Ample proof of the danger these camps posed to Chechnya and the neighboring Russian Federation came in August and September of 1999 when Dagestani, Chechen, and Arab militants poured over the border from these camps and raided the neighboring Russian republic of Dagestan. As a horrified Chechen populace led by President Maskhadov and his secularist aids denounced the jihadi attack, Russia used these incursions as a reason to reinvade Chechnya. During these jihadi invasions into Dagestan, the name of Khattab's Deputy Commander, Abu Walid, was first disseminated in Islamist circles abroad.

While Khattab and Walid have become heroes to Islamists across the globe who followed their jihad exploits online at and, they were hated by average Chechens who saw them as foreign trouble-makers who gave Russia a pretext to reinvade their lands.

This division between the foreign jihadis and iChechens was, to a degree, healed by the Kremlin's subsequent response to the invasion of Dagestan. Although the Russian Federation had initially limited its retaliatory bombing strikes to Khattab's camps in southeastern Chechnya, the Kremlin launched a total invasion of Chechnya in October 1999. This invasion drove Chechnya's moderate leadership (the only force in Chechnya that might have assisted in expelling the foreign jihadis) into a strategic alliance with Khattab and his IIB.

Most imporantly, as Russia's bloody war in Chechnya continues to fester, it increasingly attracts attention in Islamist circles worldwide, where the Chechens' historic struggle is defined as jihad. Young Egyptians, Yemenis, Saudis, Pakistanis, and Turks continue to make their way to Chechnya to assist the Chechens in their struggle. Many of those who have fought in Chechnya have been radicalized by their experience as front line jihadis.

While there are no statistics on their numbers, it can't be doubted that some of these Chechen-Arab jihadis have subsequently drifted into Al Qaeda terrorist circles in much the same way that Afghan-Arabs from the anti-Soviet jihad were drawn to Osama bin Laden's terrorist struggle against the other Great Satan, America.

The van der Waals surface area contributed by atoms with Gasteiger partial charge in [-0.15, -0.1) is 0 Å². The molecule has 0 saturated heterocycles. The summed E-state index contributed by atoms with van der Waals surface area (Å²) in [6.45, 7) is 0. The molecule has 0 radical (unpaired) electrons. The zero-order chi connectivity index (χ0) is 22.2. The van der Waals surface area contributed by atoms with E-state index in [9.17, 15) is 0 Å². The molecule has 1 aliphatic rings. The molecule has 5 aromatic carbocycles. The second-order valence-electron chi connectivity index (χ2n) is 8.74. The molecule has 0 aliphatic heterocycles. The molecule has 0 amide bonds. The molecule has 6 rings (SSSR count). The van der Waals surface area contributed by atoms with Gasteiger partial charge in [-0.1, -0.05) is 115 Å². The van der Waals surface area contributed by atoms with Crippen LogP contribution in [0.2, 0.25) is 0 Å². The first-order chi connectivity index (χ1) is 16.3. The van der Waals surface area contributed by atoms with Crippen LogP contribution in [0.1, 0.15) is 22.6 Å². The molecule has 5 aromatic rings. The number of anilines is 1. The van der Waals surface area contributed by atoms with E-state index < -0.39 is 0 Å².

Below are some of the overlaps between Chechen-Arabs who fought (or sought to fight) in Chechnya and Al Qaeda. In none of the cases below, however, is there any question of Chechen involvement in Al Qaeda terrorist activities, even though in most of them the Chechen Arabs' Al Qaeda terrorism was reported in the Western press as 'Chechen' Al Qaeda terrorism:

  • 1995. Sudanese Al Qaeda defector Jamal al Fadl testifies that Osam bin Laden offered $1,500 per person (to be used for the purchase of Kalishnikov rifle and travel expenses) for jihad volunteers willing to travel to Chechnya to assist the Chechens in their struggle against the Russian 'infidels.'

  • December 1996. Ayman al Zawaheri, leader of Egyptian Islamic Jihad and member of Al Qaeda's ruling troika, travels to Dagestan in search of a new base of operations for his organization in response to its expulsion from Sudan. Zawaheri's plans are foiled by Russian security services which arrest him and hold him in jail for several months.
  • 1999-2000. The US government claims that prior to 9/11, the Islamic Benevolence Foundation (a US-based charity that sent $700,000 to the Chechens) and Al Haramein (an international charity based in Riyadh, Saudi Arabia which channeled funds to Khattab's aid, Abu Duba, via its offices in Baku, Azerbaijan) also siphoned money to Al Qaeda. Another charity known to have sponsored the Chechen resistance was the Kifah refugee center which had close links to the Al Qaeda bombers in the 1993 WTC attack.

  • September 2001. Ahmed al Ghamidi, a Saudi jihadi who fought in Chechnya after studying engineering in Mecca, is one of the hijackers of United Airlines flight 175 which hit the south WTC tower. Another 9/11 hijacker on the flight that crashed into the Pentagon (Nawaq al Hamzi) also fought in Chechnya. Ahmed al Haznawi, a hijacker on United Ailines flight 93 which crashed in Pennsylvania on September 11 is reported to have left his home in the al Baha region of Saudi Arabia in 2000 telling friends he was going to train in an Al Qaeda camp in Afghanistan for jihad in Chechnya.
  • September 2001. Several minutes after the September 11th attack on the USA, American intelligence registers a mobile phone call from Afghanistan to the Pankisi Gorge, an inaccessible valley in Georgia that was known as the home base for 'Chechen-Arabs' who trained new recruits for jihad in neighboring Chechnya.

  • September 2001. Mounir El Motassadeq, a member of the 9/11 Al Qaeda support network arrested in Germany, claims that Mohammad Atta, the mission leader for the attack, "really wanted to got to Chechnya to fight because of the massacre the Russians were committing there."